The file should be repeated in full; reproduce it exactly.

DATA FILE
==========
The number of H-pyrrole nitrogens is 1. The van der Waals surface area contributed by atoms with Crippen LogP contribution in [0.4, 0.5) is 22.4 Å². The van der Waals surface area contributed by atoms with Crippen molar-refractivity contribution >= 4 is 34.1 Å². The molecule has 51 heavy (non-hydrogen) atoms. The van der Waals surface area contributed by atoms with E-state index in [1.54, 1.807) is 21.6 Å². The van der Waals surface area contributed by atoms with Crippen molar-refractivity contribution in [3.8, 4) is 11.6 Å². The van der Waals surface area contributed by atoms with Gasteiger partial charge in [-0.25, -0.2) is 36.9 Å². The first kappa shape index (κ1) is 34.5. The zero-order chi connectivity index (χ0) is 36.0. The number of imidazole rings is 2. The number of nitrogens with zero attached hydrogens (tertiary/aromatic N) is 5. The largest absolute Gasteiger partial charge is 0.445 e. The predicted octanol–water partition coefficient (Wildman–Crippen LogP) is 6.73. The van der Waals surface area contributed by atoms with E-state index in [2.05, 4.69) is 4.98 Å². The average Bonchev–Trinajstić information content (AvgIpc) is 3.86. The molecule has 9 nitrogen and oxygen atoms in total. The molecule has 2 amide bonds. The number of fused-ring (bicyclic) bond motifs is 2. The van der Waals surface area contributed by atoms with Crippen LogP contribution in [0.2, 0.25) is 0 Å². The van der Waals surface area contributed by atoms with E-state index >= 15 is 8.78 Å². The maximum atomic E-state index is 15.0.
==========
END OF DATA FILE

The number of H-pyrrole nitrogens is 1. The van der Waals surface area contributed by atoms with Crippen LogP contribution in [0.4, 0.5) is 22.4 Å². The van der Waals surface area contributed by atoms with Crippen molar-refractivity contribution >= 4 is 34.1 Å². The molecule has 51 heavy (non-hydrogen) atoms. The van der Waals surface area contributed by atoms with E-state index in [1.54, 1.807) is 21.6 Å². The van der Waals surface area contributed by atoms with Crippen molar-refractivity contribution in [3.8, 4) is 11.6 Å². The van der Waals surface area contributed by atoms with Gasteiger partial charge in [-0.25, -0.2) is 36.9 Å². The first kappa shape index (κ1) is 34.5. The zero-order chi connectivity index (χ0) is 36.0. The number of imidazole rings is 2. The number of nitrogens with zero attached hydrogens (tertiary/aromatic N) is 5. The largest absolute Gasteiger partial charge is 0.445 e. The predicted octanol–water partition coefficient (Wildman–Crippen LogP) is 6.73. The van der Waals surface area contributed by atoms with E-state index in [2.05, 4.69) is 4.98 Å². The average Bonchev–Trinajstić information content (AvgIpc) is 3.86. The molecule has 9 nitrogen and oxygen atoms in total. The molecule has 2 amide bonds. The number of fused-ring (bicyclic) bond motifs is 2. The van der Waals surface area contributed by atoms with Crippen LogP contribution in [0.2, 0.25) is 0 Å². The van der Waals surface area contributed by atoms with E-state index >= 15 is 8.78 Å². The maximum atomic E-state index is 15.0.